Frequently Asked Questions.

Below you’ll find answers to the questions we get asked most about estate administration.

Estate administration

Who is responsible for estate administration?

The executors or administrators are responsible for the accurate distribution of the estate. This means that if you are named in either role, you will assume legal and financial liability for all of the work that is involved. Should any mistakes be made in the administration process, you will be personally responsible for rectifying them. If you appoint Kings Court Trust, we assume all of these liabilities on your behalf.

What is probate (confirmation in Scotland)?

Probate (or confirmation in Scotland) is often required to enable a person’s estate to be distributed after their death. It is often used as a generic term to refer to the entire estate administration process. Probate is sometimes not required – for example, if all assets are held in joint names or if the estate that has been left is worth less than £5,000. However, the vast majority of estates do require probate.

What is estate administration?

Estate administration is the process of dealing with a person’s estate after they’ve died. This normally means dealing with all of their assets (such as property and personal possessions) and liabilities (such as outstanding debts) before transferring whatever is left to the beneficiaries.

Read our guide to estate administration.

Wills

What happens if the person dies without a valid Will in place?

If there was no Will in place when the person died, they are said to have died ‘intestate’ and the estate will be distributed in line with the rules of intestacy. A close relative of the deceased will be able to apply for a Grant of Letters of Administration from a probate registry. They then become administrators of the estate and have the same legal responsibility as an executor for its distribution.

What happens if the deceased left a Will?

The executor named in the Will will need to apply for a Grant of Probate from a probate registry. The Grant of Probate is the document that provides the legal authority that is required to deal with the estate.

Our Service

How do I make a complaint?

In the event of a query or complaint about our website or our services, please contact us in one of the following ways:

  • by telephone on 0300 303 9000
  • in writing to the Head of Risk and Compliance at Kings Court Trust Ltd, Spectrum House, Bond Street, Bristol, BS1 3LG
  • via email complaints@kctrust.co.uk

A copy of our complaints procedure is available on request. We have a strict internal complaints process that we adhere to, whereby a comprehensive and impartial response to any complaint will be completed within 28 days from receipt. However, if you are still dissatisfied once we have concluded our final review, you may contact the Legal Ombudsman directly to ask that they consider the complaint further. The Legal Ombudsman regulates the service we provide to our customers and more information can be found on their website (www.legalombudsman.org.uk). Kings Court Trust is regulated by the CLC which is a Licensing Authority for Probate. Our managers are Tom Curran, Andrea Pierce (an Authorised Person) and Sarah Bird.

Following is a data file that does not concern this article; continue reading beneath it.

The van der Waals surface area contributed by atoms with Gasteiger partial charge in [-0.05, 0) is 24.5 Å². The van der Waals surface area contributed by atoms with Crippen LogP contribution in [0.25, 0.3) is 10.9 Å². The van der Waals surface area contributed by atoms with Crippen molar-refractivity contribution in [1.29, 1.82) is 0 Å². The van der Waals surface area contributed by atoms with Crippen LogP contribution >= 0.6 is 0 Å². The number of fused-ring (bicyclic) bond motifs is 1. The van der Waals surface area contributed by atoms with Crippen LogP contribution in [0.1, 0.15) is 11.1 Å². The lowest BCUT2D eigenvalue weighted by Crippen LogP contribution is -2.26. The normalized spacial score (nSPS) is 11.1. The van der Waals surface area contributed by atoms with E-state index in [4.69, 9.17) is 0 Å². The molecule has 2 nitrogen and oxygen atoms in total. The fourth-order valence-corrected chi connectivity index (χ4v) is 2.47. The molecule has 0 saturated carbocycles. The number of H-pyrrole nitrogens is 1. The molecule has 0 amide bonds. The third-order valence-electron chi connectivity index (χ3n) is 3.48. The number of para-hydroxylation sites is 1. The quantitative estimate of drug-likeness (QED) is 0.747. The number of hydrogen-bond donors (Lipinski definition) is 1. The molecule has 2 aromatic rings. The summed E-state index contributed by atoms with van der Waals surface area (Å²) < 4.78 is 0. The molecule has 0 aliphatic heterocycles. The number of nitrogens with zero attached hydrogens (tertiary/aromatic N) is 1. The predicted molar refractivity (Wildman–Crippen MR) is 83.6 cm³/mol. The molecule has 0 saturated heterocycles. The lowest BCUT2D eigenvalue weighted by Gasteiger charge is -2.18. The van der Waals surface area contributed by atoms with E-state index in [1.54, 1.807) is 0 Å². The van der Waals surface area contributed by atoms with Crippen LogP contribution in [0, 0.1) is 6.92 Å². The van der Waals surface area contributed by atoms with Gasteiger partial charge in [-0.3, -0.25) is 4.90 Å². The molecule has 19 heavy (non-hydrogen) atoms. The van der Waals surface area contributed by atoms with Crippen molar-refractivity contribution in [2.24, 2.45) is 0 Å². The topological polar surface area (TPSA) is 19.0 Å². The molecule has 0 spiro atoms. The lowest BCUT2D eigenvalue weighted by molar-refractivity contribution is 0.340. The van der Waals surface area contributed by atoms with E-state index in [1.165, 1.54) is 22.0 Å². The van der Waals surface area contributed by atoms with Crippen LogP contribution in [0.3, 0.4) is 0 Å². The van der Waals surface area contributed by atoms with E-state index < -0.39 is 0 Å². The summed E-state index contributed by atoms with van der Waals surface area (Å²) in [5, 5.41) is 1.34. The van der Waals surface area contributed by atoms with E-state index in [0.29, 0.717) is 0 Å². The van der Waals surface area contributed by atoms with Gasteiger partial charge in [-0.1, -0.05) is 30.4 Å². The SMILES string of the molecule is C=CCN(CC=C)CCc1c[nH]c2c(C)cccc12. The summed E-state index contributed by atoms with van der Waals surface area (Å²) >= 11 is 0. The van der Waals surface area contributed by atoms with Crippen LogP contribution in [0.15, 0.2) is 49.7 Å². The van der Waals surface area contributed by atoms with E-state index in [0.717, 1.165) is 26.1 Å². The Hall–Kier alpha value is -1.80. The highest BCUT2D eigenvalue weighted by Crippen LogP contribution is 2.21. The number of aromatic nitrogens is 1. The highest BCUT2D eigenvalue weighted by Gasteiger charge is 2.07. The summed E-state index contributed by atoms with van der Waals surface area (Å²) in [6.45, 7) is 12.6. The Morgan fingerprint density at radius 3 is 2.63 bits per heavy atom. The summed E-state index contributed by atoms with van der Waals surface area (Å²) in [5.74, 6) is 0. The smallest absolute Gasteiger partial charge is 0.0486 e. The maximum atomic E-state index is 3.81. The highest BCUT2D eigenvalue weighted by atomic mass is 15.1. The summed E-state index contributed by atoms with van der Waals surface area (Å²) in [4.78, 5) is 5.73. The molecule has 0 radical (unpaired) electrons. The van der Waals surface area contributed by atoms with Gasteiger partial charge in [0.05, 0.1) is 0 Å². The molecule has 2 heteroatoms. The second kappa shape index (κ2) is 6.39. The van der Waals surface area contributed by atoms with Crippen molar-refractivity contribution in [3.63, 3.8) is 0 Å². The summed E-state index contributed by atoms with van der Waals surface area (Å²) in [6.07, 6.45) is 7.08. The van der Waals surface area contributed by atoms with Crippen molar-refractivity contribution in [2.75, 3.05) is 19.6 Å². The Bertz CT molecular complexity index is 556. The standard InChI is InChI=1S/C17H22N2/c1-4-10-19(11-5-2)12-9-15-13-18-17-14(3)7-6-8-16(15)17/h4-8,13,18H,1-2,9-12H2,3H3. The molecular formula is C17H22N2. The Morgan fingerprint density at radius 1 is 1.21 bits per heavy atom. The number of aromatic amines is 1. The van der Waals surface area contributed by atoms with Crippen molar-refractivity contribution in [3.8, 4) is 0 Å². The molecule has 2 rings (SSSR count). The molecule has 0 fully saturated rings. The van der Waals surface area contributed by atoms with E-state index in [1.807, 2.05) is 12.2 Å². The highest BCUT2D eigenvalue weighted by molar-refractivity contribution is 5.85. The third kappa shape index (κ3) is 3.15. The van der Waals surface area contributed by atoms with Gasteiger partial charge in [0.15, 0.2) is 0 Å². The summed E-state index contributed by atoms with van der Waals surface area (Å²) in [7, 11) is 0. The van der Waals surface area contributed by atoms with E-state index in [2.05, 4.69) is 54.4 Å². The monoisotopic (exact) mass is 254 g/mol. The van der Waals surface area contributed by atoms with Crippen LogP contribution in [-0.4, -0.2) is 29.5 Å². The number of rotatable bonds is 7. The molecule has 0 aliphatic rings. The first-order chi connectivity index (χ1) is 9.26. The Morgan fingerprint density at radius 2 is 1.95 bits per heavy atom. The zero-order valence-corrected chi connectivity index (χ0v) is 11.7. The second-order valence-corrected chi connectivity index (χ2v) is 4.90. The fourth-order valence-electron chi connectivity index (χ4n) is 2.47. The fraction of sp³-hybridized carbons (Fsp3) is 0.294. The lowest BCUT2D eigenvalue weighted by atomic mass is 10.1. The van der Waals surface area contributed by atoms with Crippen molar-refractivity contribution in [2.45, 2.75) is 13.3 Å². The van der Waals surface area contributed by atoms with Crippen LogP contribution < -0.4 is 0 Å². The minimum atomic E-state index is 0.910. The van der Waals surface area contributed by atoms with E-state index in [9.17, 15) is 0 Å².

Can I administer the estate myself?

Yes, you can. Estate administration is a time consuming and labour intensive process, one where 80% of clients tell us that they underestimated how much work was involved. If you are considering doing the work yourself, you should be confident that you can:

  • Complete all of the legal work, tax calculations and paperwork and spare several hours a week to administer the estate from start to finish
  • Contact all of the third parties involved in the administration processes
  • Take on legal and financial liability for the process

Don't I need to use a solicitor?

We recommend that you seek professional legal advice but this doesn’t need to be from a solicitor. In fact, many solicitors only deal with a small number of estates each year and therefore don’t possess specialist knowledge of this area of the law. Kings Court Trust can offer free legal guidance with no obligation – contact us if you have any questions.

How long does an estate take to administer?

Estate administration is a long and complex legal process, so expect it to take months rather than weeks. As each estate is different, it is almost impossible to tell how long the process will take without knowing more about the specific nature of the estate.  We offer one of the most efficient services available.

How do we hold client monies?

Kings Court Trust holds client monies in segregated and separate client accounts with strictly controlled access. We are fully regulated which means we contribute to our regulator's compensation fund. In the extraordinarily unlikely event of our ceasing to trade, our regulator takes on responsibility for estate completion/client monies. Our client monies are independently audited by our auditors and our regulator on an annual basis. We have been in business 15 years and of course, have professional indemnity insurance. In fact, we don’t need to be regulated but have chosen to be so to ensure consumers get the protection of our regulator in addition to access to the Legal Services Ombudsman for any services issues, should they arise.

What is estate administration?

Probate is just a small part of administering a loved one’s estate once they’ve passed away. Estate administration is so much more. It’s the process of sorting out a deceased person’s legal and tax affairs. Everything from bank accounts, belongings and property to debts, pensions and Inheritance Tax.

Our fixed fee price.

We are completely transparent with our pricing structure. We will tell you the fee to administer the estate upfront, giving you time to carefully consider and compare.